The Liberal National Coalition Government’s announcement today to re-direct the $200 million Building Better Regions Fund (BBRF) to drought-affected communities is just one of a suite of measures to support farmers and their communities.
The move means that projects in the Dawson electorate will not be eligible for funding under the next round of BBRF, which is due to open shortly.
I think that everyone across the Dawson electorate, from Mackay, Proserpine and the Whitsundays, through to Bowen, the Burdekin and the southern suburbs of Townsville will join with me in welcoming the announcement made by my government colleagues today, as it will direct $200 million of Building Better Regions funding to the farming communities that are drought declared under the Federal Government’s guidelines.
This means that there will be no projects in my electorate which will be eligible for the next round of funding for this program. This is only fair because so many people in the bush, in regional areas, are going through extremely tough times. Any support we can give to these drought-affected communities is a welcome development.
Under previous rounds of the BBRF program, we’ve provided funding to Mackay Regional Council to build the Sugar Bowl skate park and upgrade eight of our boat ramps around the region.
CQ Rescue also received $1.6m in funding for a refurbishment of their facilities.
In the Whitsundays, funding has gone to building council’s resilience hub following Cyclone Debbie, and to the Greening Growing Bowen project to upgrade equipment so effluent can be kept out of the ocean and recycled for use on parks and gardens.
Prime Minister Scott Morrison led other government ministers in an announcement today to provide an immediate cash injection to those affected by drought to keep stock fed and watered, keep businesses open and keep locals in work.
The Government will continue to listen to drought-affected Australia, respond and step up.
Current drought response measures include:
Looking after our farming families here and now
- Simplified and expanded access to the Farm Household Allowance and extended it to a 4 in 10 year payment. Households are eligible for around $105,000 as well as an additional payment of $13,000 for couples
- $3,000 cash payments for families under the Drought Communities Support Initiative
- Built the National Drought Map so all data and support services are in one place
- Invested $25 million to help our farmers combat pests and weeds; $2.7 million to improve regional weather and climate guides; and $77.2 million for Bureau of Meteorology radars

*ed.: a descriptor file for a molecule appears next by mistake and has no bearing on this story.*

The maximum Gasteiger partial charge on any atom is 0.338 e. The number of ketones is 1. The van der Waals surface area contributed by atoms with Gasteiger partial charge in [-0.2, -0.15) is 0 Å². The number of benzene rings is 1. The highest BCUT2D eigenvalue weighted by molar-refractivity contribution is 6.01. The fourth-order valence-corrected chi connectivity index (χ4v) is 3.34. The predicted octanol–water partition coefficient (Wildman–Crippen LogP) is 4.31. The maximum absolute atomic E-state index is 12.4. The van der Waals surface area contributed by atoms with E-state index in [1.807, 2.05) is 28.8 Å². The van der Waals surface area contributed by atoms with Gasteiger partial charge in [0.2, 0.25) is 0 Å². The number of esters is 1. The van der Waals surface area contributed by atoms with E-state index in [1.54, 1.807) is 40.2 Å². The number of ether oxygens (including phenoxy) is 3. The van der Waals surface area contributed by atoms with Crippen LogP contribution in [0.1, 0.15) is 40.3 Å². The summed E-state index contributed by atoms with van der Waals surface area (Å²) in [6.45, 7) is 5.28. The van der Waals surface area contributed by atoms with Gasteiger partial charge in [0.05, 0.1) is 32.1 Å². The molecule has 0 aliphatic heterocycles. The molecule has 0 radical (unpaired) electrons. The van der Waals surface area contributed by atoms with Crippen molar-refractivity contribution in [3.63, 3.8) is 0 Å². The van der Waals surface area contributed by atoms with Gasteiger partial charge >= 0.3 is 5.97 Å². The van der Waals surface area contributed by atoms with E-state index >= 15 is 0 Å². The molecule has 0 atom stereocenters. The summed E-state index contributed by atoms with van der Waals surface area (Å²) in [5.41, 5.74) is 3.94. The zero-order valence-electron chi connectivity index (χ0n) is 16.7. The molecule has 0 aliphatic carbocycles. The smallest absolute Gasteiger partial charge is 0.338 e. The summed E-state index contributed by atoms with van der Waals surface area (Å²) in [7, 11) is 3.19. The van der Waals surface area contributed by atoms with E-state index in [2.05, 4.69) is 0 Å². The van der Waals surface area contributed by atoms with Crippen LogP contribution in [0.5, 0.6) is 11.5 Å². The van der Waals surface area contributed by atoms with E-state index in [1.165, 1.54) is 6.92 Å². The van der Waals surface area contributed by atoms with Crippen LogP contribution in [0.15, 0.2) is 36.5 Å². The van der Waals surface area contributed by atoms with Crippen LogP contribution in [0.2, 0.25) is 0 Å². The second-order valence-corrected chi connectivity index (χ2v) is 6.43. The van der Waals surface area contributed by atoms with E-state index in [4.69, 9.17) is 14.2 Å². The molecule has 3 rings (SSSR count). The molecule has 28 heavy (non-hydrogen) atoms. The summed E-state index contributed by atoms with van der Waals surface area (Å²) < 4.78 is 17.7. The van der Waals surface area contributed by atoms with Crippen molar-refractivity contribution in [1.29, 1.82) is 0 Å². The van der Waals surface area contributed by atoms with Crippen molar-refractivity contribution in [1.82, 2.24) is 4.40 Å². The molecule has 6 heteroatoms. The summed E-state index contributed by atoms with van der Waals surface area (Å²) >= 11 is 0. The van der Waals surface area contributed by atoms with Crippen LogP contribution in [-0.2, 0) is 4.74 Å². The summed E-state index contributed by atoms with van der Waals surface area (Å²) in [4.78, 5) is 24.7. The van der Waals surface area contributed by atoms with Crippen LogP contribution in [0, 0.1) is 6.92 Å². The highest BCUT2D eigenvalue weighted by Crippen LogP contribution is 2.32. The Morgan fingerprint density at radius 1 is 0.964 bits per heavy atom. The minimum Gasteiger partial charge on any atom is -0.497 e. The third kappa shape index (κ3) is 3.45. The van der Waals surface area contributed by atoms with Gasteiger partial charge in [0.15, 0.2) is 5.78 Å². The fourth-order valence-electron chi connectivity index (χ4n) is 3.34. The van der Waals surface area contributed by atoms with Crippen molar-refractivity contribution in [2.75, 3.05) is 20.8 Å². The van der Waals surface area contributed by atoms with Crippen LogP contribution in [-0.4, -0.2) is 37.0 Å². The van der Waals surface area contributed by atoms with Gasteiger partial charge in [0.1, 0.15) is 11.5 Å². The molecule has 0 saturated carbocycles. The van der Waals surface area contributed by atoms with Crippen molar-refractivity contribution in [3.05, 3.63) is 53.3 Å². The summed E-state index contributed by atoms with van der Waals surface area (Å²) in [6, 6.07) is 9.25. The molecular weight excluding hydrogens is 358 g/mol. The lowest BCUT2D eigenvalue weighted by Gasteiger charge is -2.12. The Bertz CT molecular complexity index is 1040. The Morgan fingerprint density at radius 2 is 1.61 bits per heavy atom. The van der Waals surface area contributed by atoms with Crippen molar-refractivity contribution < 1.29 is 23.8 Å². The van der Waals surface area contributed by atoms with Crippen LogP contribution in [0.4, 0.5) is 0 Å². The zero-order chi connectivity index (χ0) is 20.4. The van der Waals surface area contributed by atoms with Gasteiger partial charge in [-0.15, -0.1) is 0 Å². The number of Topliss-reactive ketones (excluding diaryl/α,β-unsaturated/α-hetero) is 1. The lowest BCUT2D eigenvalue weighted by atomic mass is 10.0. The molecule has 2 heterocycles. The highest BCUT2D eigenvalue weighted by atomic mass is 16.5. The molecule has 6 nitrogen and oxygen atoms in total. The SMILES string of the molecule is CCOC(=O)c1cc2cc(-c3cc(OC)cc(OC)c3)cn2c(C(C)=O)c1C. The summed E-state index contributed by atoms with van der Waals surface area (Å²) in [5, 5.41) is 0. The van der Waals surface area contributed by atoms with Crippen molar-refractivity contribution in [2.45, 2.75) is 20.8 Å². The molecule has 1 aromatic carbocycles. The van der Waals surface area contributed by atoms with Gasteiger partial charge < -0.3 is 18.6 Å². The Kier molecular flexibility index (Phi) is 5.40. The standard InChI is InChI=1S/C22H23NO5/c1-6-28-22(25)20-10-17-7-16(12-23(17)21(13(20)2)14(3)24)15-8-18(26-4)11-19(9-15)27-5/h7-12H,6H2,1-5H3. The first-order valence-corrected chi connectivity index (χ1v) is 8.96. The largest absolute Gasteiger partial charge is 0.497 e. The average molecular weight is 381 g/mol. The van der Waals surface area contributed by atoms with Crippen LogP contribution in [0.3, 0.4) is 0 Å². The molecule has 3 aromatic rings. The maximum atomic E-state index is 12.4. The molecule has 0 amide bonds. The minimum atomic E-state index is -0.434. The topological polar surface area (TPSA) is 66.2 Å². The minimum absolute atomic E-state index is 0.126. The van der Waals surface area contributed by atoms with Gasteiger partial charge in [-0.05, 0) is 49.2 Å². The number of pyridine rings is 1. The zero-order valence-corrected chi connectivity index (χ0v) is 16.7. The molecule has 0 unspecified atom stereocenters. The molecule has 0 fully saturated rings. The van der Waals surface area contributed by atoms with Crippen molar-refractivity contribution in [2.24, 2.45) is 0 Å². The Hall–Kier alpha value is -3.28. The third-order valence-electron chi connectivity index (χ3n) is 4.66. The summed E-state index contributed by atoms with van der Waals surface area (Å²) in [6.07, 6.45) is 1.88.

- $2 billion available in concessional loans through the Regional Investment Corporation to help farmers and small businesses prepare for, manage through and recover from drought
- $5 million for the Rural Financial Counselling Service
- Making new and existing drought loans for farmers interest free for two years so they purchase fodder, pay for freight and pay their farm hands. Years three to five will be interest only payment and years six to 10 will be interest and principal. Current scheme is the first five years are interest only payments, and interest and principal payments for the balance of the loan term
- A new program for small businesses dependent on agriculture with loans worth up to $500,000 that can be used to pay staff, buy equipment and refinance. It follows the same new payment scheme as the Drought Loans for farmers
- $10 million to support schools facing financial hardship as a result of ongoing drought conditions, including fee concessions for boarding students
- $5 million from the Community Child Care Fund will help assist centres that are experiencing decreased demand and financial pressure due to families from drought-affected areas being unable to pay for child care
Supporting jobs and investment in local communities
- $1 million for 122 councils and shires in drought-affected areas to invest in projects that support jobs and business income
- $30 million for targeted mental health support
- $50 million funding for major charities to assist rural Australians in desperate need with up to $3,000 in individual support payments
- An additional $1 million for each of the 122 drought-affected councils and shires if they need it
- $1 million each for new drought-affected councils and shires including Greater Hume, Hilltops, Lockhart and Upper Lachlan in NSW, and Kangaroo Island and Tatiara in SA
- $50 million discretionary fund to support projects in Local Government Areas impacted by the drought
- Redirecting $200 million into a Building Better Regions Fund drought round to support new projects that deliver social and economic benefits to drought-affected communities
- $138.9 million additional Roads to Recovery funding in calendar year 2020 for the 128 Local Government Areas eligible for the Drought Communities Programme Extension
Long term resilience
- Future Drought Fund worth $5 billion to be a sustainable source of funding to improve drought resilience and preparedness
- $1.5 billion for 21 dams, irrigation projects and pipelines across Australia
- 100 gigalitres of water that will be used to grow up to 120,000 tonnes of fodder as well as silage and pasture to secure supplies for the months ahead.
Further details of the Government’s response are available at www.agriculture.gov.au/ag-farm-food/drought/drought-policy.
Further information on the support available for drought-affected farms and communities and how to access it is available at www.agriculture.gov.au/drought